Title VIII of the Civil Rights Act of 1968 is more commonly known as the Fair Housing Act. It prohibits discrimination based on race, religion, national origin, and gender when it comes to the sale, rental or financing of housing. In 1988, it was amended to protect people with disabilities and families with children. But, the Fair Housing Act still allows for discrimination in cases of sexual orientation and gender identity.
It’s why more than twenty states have adopted their own Fair Housing laws that include additional protected categories. Many include provisions that prohibit discrimination based on sexual orientation, source of income, and veteran status; however, North Carolina’s does not. But, the Federal Department of Housing and Urban Development, or HUD, has mandated equal public housing to all individuals, regardless of sexual orientation or marriage status. As Jack Holtzman, an attorney with the Fair Housing Project, explains, this means that technically, North Carolina’s LGTBQ tenants are protected only if they happen to be seeking subsidized housing.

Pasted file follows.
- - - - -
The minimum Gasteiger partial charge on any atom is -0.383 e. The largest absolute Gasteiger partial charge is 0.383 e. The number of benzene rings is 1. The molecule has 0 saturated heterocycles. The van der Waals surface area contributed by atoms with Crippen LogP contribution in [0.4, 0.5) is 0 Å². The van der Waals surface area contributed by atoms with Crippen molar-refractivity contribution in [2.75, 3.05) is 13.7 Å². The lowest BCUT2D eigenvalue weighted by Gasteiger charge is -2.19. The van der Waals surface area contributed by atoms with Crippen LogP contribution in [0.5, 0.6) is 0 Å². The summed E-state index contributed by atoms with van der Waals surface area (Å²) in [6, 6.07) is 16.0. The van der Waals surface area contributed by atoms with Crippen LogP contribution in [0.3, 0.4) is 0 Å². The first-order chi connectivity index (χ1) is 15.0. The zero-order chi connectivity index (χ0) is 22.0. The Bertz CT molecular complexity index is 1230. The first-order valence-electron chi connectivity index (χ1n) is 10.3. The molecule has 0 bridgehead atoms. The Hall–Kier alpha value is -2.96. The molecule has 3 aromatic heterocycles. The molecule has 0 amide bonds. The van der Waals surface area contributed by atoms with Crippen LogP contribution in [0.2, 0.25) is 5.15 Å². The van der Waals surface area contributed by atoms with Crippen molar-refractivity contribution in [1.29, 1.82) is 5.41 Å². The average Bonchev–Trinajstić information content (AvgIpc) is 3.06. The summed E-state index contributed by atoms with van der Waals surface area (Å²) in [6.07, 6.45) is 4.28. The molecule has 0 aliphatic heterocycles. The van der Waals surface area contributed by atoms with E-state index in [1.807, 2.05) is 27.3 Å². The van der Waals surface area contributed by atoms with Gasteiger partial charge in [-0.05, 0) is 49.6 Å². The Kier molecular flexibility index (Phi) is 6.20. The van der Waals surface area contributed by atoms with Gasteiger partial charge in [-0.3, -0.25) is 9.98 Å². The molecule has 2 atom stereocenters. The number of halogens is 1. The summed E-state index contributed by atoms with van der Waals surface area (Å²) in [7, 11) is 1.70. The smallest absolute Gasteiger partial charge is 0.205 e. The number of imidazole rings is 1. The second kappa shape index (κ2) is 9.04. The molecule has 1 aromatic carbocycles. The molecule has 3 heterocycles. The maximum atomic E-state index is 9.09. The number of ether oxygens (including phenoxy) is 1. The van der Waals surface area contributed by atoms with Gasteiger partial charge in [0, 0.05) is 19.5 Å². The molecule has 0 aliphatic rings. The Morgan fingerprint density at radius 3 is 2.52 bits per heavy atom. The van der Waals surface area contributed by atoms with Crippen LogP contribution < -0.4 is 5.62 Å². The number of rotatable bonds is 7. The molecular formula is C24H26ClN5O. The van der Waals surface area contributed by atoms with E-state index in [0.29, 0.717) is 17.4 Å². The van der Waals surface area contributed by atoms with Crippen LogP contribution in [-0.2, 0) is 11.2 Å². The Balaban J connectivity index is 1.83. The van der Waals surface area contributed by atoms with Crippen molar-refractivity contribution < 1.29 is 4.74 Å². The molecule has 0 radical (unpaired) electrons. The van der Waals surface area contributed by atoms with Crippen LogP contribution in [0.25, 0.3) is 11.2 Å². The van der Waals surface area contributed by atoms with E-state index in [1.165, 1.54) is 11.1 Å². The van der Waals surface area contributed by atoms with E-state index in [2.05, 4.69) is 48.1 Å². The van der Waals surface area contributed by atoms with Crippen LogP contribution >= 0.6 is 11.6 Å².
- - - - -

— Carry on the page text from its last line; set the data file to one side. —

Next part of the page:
"Well, unfortunately, in North Carolina, under our state Fair Housing Act, and under the Federal Fair Housing Act, discrimination strictly upon sexual orientation—assuming that there is no other basis for the landlord’s activities—that by itself would not violate the Fair housing Act."
Because the Federal Fair Housing Act does protect against gender discrimination, Holtzman says landlords cannot legally discriminate based on a tenants’ perceived level of masculinity or femininity. He says this is why housing discrimination incidents need to be examined on a case-by-case basis.
***The Fair Housing Project of Legal Aid of North Carolina has a toll-free number for individuals who feel they're victims of housing discrimination: (855)797-3247